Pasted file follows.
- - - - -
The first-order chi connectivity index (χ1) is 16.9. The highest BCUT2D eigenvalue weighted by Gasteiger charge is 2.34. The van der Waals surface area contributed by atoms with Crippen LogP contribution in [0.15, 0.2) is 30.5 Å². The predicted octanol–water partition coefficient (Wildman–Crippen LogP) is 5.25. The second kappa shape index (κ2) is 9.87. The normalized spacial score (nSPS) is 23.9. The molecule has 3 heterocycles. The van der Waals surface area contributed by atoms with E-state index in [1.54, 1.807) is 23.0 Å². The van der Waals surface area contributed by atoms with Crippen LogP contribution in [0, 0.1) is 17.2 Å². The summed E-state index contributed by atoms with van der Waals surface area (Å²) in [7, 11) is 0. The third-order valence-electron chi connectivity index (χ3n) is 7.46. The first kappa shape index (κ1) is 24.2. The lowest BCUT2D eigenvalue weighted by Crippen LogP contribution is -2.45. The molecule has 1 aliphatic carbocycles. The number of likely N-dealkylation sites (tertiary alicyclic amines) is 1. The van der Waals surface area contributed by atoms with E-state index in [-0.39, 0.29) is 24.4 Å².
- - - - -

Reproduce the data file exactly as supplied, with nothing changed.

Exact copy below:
The first-order chi connectivity index (χ1) is 16.9. The highest BCUT2D eigenvalue weighted by Gasteiger charge is 2.34. The van der Waals surface area contributed by atoms with Crippen LogP contribution in [0.15, 0.2) is 30.5 Å². The predicted octanol–water partition coefficient (Wildman–Crippen LogP) is 5.25. The second kappa shape index (κ2) is 9.87. The normalized spacial score (nSPS) is 23.9. The molecule has 3 heterocycles. The van der Waals surface area contributed by atoms with E-state index in [1.54, 1.807) is 23.0 Å². The van der Waals surface area contributed by atoms with Crippen LogP contribution in [0, 0.1) is 17.2 Å². The summed E-state index contributed by atoms with van der Waals surface area (Å²) in [7, 11) is 0. The third-order valence-electron chi connectivity index (χ3n) is 7.46. The first kappa shape index (κ1) is 24.2. The lowest BCUT2D eigenvalue weighted by Crippen LogP contribution is -2.45. The molecule has 1 aliphatic carbocycles. The number of likely N-dealkylation sites (tertiary alicyclic amines) is 1. The van der Waals surface area contributed by atoms with E-state index in [-0.39, 0.29) is 24.4 Å².